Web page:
Manager’s guidance on how to support individuals returning to work who are recovering from COVID-19 (‘Long COVID’).
In response to the coronavirus pandemic and the subsequent UK wide lockdown, the UCL community has supported staff and students through a comprehensive guide, initially daily. In order to support staff returning to work, Workplace Health launched a new tool in addition to the comprehensive risk assessment tool on RiskNet. The COVID-19 individual health assessment tool for managers has been developed to help managers identify individual risk factors and consider what actions might support their staff.
The purpose of this document is to help managers support individuals returning to work after ill health due to COVID-19. Individuals may experience residual symptoms for some time after the initial infection has passed as they return to work.
According to the World Health Organisation (2020) COVID-19 is a mild disease for most people and some people may have no symptoms at all. Approximately 1 in every 5 require hospital treatment worldwide. Most individuals make a good recovery from COVID-19. Some are troubled by persistent symptoms, and this is more commonly seen in those who have had a severe illness and those who have required hospital treatment with intensive care. The collective term for persistent symptoms is “Long Covid”. The longer-term consequences of this illness are not yet fully understood and new information is emerging as the pandemic continues.
The most commonly described residual symptoms affect the lungs, heart, cognitive function and energy, and are described further below:
Mental health problems: Depression and anxiety disorders may develop as a new condition, or pre-existing mental health conditions may become more severe or relapse. (NHS England 2020). A consequence of severe illness and intensive care treatment may include symptoms suggestive of post-traumatic stress disorder (PTSD).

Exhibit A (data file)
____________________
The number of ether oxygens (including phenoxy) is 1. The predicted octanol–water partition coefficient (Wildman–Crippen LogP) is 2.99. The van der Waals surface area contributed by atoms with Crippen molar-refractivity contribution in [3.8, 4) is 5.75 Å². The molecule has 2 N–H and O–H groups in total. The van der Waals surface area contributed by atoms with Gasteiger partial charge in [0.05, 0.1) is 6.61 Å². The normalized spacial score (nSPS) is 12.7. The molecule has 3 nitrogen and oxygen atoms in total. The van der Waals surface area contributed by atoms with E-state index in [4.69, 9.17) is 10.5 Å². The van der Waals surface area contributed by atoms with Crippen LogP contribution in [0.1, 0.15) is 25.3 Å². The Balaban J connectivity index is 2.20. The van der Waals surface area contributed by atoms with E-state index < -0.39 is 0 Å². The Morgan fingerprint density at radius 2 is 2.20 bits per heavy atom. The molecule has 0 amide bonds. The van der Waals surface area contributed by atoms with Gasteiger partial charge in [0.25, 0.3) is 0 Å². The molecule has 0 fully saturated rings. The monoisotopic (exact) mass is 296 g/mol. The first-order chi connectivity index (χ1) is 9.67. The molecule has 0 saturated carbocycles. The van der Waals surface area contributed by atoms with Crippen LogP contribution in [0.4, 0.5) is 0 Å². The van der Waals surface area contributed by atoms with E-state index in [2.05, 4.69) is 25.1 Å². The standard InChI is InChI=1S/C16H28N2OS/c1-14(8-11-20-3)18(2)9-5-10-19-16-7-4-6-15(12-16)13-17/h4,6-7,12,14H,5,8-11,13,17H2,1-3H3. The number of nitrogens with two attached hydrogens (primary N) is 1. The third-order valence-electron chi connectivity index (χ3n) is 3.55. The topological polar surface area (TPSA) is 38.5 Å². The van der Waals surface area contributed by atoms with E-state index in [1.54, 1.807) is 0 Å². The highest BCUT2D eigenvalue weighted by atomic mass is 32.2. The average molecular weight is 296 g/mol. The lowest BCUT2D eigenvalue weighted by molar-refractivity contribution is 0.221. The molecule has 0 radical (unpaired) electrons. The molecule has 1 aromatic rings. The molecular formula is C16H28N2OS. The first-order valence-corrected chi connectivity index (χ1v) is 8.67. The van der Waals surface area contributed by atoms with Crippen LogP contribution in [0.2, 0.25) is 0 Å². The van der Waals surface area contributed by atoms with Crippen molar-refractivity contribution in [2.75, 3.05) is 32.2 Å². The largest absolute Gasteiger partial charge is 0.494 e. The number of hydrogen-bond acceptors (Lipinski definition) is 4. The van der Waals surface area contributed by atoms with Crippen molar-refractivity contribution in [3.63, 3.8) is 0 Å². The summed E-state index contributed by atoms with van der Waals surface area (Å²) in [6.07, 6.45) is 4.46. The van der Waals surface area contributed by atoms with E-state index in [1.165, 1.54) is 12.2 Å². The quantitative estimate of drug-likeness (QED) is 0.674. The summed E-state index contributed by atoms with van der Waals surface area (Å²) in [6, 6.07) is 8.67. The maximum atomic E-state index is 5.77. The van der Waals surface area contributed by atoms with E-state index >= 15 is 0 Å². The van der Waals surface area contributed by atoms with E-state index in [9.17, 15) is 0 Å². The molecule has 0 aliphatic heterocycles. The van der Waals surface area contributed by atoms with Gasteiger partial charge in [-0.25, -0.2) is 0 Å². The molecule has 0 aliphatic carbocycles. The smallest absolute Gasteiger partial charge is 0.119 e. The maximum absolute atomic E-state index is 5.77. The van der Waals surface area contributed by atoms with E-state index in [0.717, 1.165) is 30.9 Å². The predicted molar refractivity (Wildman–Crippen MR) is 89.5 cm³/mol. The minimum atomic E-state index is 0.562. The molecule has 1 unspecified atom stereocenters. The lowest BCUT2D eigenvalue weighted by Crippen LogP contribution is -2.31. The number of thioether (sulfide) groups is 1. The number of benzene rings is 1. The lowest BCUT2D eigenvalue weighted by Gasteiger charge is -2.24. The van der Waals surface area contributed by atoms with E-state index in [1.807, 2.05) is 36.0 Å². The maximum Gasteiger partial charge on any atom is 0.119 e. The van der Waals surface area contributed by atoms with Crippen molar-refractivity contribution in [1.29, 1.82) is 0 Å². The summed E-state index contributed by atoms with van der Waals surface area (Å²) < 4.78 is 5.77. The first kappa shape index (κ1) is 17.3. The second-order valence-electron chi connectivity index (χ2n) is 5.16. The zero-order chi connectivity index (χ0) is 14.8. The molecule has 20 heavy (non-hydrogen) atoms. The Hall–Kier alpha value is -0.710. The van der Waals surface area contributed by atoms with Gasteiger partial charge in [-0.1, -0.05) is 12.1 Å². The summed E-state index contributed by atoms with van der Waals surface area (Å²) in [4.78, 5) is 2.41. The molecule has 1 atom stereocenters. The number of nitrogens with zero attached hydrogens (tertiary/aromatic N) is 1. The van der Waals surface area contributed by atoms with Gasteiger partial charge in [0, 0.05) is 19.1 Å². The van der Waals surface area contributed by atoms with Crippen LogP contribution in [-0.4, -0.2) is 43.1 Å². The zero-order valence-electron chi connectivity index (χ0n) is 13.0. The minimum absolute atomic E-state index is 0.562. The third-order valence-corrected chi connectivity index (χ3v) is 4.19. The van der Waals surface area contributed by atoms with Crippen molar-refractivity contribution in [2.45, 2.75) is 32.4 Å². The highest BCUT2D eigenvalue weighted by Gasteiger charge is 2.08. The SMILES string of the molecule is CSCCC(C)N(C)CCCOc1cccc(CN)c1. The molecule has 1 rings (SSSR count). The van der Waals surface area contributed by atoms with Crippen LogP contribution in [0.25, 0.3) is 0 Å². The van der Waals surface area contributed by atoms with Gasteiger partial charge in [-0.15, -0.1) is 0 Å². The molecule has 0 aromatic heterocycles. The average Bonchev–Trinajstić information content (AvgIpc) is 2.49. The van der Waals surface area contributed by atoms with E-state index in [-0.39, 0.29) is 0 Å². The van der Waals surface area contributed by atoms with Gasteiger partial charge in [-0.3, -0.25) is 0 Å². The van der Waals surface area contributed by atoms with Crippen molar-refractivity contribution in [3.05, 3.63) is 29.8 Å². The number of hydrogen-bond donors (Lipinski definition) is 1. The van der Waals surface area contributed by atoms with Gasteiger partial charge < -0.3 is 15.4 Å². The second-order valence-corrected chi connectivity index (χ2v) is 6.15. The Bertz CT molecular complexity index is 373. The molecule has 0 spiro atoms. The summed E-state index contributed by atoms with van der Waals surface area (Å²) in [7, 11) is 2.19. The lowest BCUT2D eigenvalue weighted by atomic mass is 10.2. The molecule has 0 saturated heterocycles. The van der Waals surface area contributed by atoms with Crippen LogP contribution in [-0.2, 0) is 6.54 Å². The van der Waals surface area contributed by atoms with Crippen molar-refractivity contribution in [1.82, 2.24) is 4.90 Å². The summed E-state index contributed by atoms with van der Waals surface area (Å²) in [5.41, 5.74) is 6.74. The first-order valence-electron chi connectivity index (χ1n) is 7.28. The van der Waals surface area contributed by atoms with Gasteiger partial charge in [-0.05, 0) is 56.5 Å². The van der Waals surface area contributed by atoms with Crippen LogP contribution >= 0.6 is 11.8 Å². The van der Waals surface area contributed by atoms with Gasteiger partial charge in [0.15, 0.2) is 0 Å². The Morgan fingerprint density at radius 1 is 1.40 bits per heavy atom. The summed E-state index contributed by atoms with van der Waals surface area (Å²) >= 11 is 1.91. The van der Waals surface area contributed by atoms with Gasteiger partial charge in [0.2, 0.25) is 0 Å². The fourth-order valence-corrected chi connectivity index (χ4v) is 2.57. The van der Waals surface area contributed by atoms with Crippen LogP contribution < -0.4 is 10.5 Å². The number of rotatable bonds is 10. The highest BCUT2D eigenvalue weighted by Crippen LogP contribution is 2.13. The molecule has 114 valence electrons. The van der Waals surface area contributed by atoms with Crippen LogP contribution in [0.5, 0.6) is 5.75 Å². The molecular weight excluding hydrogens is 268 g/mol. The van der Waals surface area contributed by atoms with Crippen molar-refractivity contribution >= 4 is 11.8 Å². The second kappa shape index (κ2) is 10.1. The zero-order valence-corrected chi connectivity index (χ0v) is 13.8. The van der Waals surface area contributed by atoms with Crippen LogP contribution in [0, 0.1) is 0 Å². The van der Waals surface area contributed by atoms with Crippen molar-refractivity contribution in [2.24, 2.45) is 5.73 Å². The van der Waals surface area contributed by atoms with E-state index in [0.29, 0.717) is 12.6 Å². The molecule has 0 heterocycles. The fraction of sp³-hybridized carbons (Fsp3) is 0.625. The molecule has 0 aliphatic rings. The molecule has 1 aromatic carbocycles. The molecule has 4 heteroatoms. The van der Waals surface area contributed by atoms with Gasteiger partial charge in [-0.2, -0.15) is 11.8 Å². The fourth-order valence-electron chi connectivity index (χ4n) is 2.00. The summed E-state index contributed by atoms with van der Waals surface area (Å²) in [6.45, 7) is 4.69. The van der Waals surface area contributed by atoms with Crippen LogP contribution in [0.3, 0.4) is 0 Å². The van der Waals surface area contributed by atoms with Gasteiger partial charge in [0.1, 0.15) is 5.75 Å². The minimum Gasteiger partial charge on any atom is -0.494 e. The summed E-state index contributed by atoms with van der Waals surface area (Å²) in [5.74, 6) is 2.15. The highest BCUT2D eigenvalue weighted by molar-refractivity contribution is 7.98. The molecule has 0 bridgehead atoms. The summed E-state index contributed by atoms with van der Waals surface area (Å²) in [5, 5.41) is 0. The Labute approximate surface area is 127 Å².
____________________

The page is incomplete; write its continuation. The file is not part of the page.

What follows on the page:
Post-Intensive Care syndrome (PICS) in those who have been ventilated or admitted to intensive care, which includes significant physical weakness from muscle loss, as well as impaired cognitive function such as problems with memory and concentration.
Cognitive difficulties: Mild cognitive difficulties are very common on discharge from hospital after acute respiratory distress syndrome and may persist to one year in about a quarter of patients. Attention, memory and executive function are often affected and even though mild, can impact on complex tasks such as managing finances, driving a car and returning to work. (NHS England, 2020).
Breathing difficulties or persistent shortness of breath, possibly associated with lung fibrosis, can occur in those who have had a severe pneumonia with COVID-19.
Physical weakness may also occur in those not admitted to critical care as a result of deconditioning. This can cause challenges with undertaking physical work, working normal contracted hours or completing a demanding commute.
Fatigue is commonly seen after viral illnesses but some individuals who have had COVID-19 seem to be experiencing extreme fatigue beyond the usual levels (NHS England, 2020).
Cardiovascular complications of severe COVID-19 can present as heart failure, with shortness of breath, fatigue and limited exercise tolerance, or arrhythmia (irregular heartbeat).
Chest pain: Individuals may report chest pain, which requires evaluation to exclude serious causes such as injury to the heart or lungs.
Insomnia: Sleep disturbance is common in those who have had a serious illness with COVID-19, lasting up to 12 months after hospital discharge with prevalence ranging between 10-60% at six months (NHS England, 2020).
Loss of sense of smell (anosmia): this can persist for three months or more in those who have tested positive for COVID-19.
Speech and language issues: Communication difficulties including dysphonia, disruption to language processing and cognitive-communication difficulties (NHS England, 2020).
Principles of a good return to work plan
Individuals with severe symptoms are likely to be unable to return to work until their recovery allows and it is recommended that contact is maintained with them during their absence. The NHS is planning for an increased workload in supporting those who require specialist assessments, treatment and rehabilitation support, and it is acknowledged that this may bring resourcing challenges.